Pot heads

This is the second in this new series I’m starting in which I try to convey the essential nature of particular types of people in their dumbest and most stupid sense. As I said before, I’m sure these people have mommies that love them and all that but they really have to learn how to live their lives better.

Without further ado, let’s get down to the silly low-level drug offenders we all fondly know as pot heads. You probably understand what I’m talking about, but let me explain for everyone else. By low-level drug offender I mean the skinny punk in basketball shorts or the wasted nobody in a baseball hat that got pinched with pot because they pissed off their ex-girlfriend. I’ll save the dealers and the couriers for later because they’re special in their own ways. In fact, I have a couple of classic examples of really stupid drug couriers that deserve their own posts.

Anyway, back to my story. Here where I live we have decriminalized possession of less than an ounce of marijuana. For your first conviction you plead guilty to a violation and pay a $50 ticket. A violation, mind you, is what we classify minor offenses like speeding or spitting on the sidewalk. I rarely see these guys because they don’t see the need to pay me a $1,500 retainer just so I can show them where to pay the $50 fine. For their second through umpteenth offenses the fines get more expensive and they have to pretend to pay attention in drug treatment. Eventually the guys who keep getting the minor violations start learning to smoke at home and don’t carry any around outside. They’re still just violations, though. We treat jaywalkers like criminals out here, people, not pot heads.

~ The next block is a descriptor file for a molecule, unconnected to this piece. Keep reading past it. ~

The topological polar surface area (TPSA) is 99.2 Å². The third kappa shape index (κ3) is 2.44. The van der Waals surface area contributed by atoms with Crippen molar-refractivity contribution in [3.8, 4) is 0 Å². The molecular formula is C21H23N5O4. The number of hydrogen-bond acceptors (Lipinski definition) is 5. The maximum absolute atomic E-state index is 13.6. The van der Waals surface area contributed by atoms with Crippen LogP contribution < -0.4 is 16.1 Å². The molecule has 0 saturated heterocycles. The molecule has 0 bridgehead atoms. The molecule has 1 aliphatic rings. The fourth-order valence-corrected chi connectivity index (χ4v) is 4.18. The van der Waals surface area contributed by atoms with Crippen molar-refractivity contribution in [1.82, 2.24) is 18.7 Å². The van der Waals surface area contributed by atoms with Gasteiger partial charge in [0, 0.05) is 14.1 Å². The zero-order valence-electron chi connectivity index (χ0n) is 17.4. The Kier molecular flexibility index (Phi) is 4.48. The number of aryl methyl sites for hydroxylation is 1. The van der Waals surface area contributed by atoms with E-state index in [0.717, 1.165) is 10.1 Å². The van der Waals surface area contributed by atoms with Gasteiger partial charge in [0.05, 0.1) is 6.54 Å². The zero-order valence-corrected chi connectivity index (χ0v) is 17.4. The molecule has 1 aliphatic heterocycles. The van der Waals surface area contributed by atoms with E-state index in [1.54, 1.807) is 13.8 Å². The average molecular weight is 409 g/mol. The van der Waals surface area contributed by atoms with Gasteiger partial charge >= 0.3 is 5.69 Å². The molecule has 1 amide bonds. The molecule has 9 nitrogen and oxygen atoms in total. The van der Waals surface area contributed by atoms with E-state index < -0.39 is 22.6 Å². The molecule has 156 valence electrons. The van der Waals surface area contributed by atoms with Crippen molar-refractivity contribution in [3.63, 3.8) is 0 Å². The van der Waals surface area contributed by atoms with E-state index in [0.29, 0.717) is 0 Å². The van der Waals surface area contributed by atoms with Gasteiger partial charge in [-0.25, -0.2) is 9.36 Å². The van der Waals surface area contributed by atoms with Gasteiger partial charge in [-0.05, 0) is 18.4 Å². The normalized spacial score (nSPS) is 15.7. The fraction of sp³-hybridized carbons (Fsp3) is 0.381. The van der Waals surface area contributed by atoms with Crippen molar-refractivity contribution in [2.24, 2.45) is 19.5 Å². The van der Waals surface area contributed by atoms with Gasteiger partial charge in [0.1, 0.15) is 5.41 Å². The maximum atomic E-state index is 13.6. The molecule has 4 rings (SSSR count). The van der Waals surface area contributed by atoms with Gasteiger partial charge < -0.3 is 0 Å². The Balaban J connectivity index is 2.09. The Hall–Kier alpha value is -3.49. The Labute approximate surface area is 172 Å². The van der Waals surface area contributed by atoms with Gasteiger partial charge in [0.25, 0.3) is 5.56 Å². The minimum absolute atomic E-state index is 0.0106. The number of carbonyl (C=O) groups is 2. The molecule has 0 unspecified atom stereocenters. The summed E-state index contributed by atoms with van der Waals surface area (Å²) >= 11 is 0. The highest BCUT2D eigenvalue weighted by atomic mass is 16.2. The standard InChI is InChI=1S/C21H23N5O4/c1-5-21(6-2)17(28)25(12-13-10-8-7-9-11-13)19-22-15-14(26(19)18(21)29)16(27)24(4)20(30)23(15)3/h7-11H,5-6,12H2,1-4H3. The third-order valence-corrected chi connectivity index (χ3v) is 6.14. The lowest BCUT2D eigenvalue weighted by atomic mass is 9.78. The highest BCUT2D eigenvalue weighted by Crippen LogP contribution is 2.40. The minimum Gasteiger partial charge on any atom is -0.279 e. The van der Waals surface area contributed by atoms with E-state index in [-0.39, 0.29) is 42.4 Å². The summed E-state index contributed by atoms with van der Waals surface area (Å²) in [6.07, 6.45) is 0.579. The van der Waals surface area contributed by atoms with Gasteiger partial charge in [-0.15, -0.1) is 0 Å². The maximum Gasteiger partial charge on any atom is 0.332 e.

I know, I know. Someday we will end the pot prohibition and we will all sit around lighting up a doobie with our glass of Glenmorangie, neat. I doubt I’ll light up but I’ll bet you’re grinning like it’s almost Christmas. I’ll take the scotch, though. Pot heads probably deserve their own special blog, just for themselves. I mean really, how can I not spend hours telling you funny stories about the stupid stuff pot heads do? It’s not just tie-dye t-shirts and Birkenstock sandals these days, folks. Well it still is for some people but I’m telling you that my informal survey of drug behavior leads me to believe pot is moving more mainstream. Mainstream means lots more people doing it and that means lots more material for me. I know Nancy wanted us to just say no but many of us are just saying yes, dude.